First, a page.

The vital organs are positioned much higher than most people realize. If you want to kill the turkey, you need to shoot right where the wing connects to the body. If you hit that spot, your Broadhead should pierce both wings and the heart and lungs. If the arrow doesn’t pass through all those organs, the bird shouldn’t be able to fly.

Spine Shot of a Turkey Standing Up and Facing Away


A spine shot can instantly immobilize the bird, but it’s a difficult shot to execute. The turkey will die fast if the vitals and bone structure are broken, but whether or not you should take it depends on the situation. The only time you can get a good shot of him is when he’s standing erect and facing you. To strike the spine, simply aim high and center.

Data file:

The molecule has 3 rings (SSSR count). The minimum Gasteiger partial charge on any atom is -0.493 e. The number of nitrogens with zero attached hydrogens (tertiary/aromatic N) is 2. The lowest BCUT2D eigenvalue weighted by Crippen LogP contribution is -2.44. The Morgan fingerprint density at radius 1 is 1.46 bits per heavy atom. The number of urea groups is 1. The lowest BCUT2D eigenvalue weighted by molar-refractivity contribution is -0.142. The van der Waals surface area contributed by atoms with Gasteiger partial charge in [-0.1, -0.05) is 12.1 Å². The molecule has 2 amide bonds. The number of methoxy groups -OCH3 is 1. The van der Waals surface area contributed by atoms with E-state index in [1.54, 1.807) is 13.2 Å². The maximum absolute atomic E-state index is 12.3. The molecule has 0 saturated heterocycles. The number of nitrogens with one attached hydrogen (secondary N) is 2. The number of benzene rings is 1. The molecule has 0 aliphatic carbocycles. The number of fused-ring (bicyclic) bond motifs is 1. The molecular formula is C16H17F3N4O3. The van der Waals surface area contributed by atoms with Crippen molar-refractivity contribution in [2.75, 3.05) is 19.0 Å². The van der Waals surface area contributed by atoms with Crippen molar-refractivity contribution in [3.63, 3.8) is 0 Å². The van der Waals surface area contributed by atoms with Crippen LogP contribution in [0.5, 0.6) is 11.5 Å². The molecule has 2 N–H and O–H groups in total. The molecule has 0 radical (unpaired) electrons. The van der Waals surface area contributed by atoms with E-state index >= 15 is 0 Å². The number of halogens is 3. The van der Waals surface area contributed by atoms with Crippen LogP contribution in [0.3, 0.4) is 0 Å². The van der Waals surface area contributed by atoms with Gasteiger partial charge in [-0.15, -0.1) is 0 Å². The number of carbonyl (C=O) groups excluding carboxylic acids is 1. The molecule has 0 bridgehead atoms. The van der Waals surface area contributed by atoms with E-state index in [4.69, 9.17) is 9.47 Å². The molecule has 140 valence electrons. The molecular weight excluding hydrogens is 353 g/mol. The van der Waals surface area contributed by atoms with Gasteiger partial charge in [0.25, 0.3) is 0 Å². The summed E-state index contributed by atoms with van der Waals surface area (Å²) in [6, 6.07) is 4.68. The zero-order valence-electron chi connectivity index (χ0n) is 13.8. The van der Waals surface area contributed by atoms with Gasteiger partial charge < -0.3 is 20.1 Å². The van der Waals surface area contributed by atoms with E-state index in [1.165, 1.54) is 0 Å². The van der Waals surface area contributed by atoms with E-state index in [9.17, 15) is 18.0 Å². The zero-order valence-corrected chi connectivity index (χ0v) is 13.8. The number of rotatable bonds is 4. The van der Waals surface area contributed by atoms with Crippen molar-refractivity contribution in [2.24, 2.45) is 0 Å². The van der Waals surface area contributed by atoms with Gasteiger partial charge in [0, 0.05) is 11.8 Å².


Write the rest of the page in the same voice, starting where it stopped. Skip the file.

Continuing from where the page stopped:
The major drawback to getting a spine shot is that you can’t do it while the birds are eating. You can either wait or call his attention if he’s in the feeding position/walking with his head down. His wings will be in motion when he’s out of position, making for an unethical shot.

Turkey Facing You


Many hunters do not like to shoot turkeys that are facing them. But this can be a very easy shot. If you hit the center of the turkey, it will most likely die. The shot will either kill the heart, lungs, or spine. Just make sure you don’t aim too low and hit the breast because that will injure the turkey.

When a tom turkey is staring at you, it’s hard to shoot him. You may be unable to fire the shot silently. So wait until he looks away and then shoots four inches below his neck.